Wednesday, 29 April 2015

The Furthest Nuttall

In England and Wales most of the hills and mountains on the tick lists that I’m pursuing (mostly Nuttalls and TRAIL 100s) are grouped together in not unexpected areas – the Lake District, Pennines, north Wales and mid-Wales – but the outliers stick out like sore thumbs.  I’ve still to do the Cheviots but I’ve bagged Roseberry Topping, the others being the ones I pursued on this hugely long day out.

The Dartmoor Nuttalls are over 200 miles away from where I live and the plan was to tick them as well as the TRAIL 100 summits of Hound Tor and Worcestershire Beacon.  A long day meant a very early 3:20am start.

Hound Tor is just a simple stroll from the road but a little adventure is needed to reach the top.  In drier conditions the scramble wouldn’t be hard at all with the granite providing good friction underfoot, but the strong wind and rain made conditions a bit too slippery to instil confidence.  I took a lot of care with each foot placement and slowly reached the top, although it was too windy to actually stand up on the summit for fear of a big fall into the void, the bottom of which I couldn’t see because of the mist!

an atmospheric Hound Tor

I drove to Meldon reservoir and for the first time in many years I set off on a walk in heavy rain.  Most of the walk up Yes Tor was not as bad as the rain eased a little and the prominent tracks made for easy walking.  But the full force of the wind became apparent as I approached the top and I took shelter in a large metal shelter, complete with some interesting graffiti, just below the summit which was only just tantalisingly in view through the mist.  A quick tap of the trig and I set off for the highest point in the south of England.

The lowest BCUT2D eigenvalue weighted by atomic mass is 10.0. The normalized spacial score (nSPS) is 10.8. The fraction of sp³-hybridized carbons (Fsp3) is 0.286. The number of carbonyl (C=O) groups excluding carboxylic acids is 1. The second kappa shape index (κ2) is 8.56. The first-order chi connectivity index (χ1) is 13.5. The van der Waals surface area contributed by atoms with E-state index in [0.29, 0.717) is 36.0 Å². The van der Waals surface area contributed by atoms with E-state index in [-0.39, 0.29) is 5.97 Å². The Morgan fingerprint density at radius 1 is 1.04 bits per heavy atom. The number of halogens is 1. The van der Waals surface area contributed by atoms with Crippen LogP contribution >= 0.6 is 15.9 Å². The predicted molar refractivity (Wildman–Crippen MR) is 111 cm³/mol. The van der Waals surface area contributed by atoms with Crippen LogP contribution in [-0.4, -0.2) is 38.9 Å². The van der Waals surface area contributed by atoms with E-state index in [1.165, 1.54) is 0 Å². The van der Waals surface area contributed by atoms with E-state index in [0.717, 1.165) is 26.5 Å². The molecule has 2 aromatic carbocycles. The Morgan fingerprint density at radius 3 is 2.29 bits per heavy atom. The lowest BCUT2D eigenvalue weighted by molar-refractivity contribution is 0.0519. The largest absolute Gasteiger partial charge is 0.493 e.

still grey at Yes Tor

The walk to High Willhays was easy enough although the group of youngsters I passed were taking their time, often pausing to huddle around their map.  The summit had an impressive arch of rocks balanced atop the cairn and I was surprised that it stayed in place in the windy conditions.

High Willhays summit cairn

I descended west of where I’d planned but decided that following the small valley between Homerton Hill and Longstone Hill shouldn’t be too difficult.  Some careful crossings of the stream led to better paths from where the walk back to the car was a relaxing stroll.

The drive up the M5 started to tire me out so I stopped for an hour to snooze – the day was starting to take its toll.

My final hill of the day was Worcestershire Beacon.  I parked in West Malvern and made my way up to the summit ridge just as the light was starting to fade.  There weren’t many people around and I pretty much had the top to myself.  The eroded ground underfoot indicated that this is a popular hill and it reminded me of Catbells in the Lake District, another family favourite.

Worcestershire Beacon

The journey home ended a tiring 18 hour day with over 600 miles of driving but at least my To Do map looks a lot tidier.  And while I’m in a tidying mood, I’ll start to make a plan to tick the 6 Cheviot Nuttalls.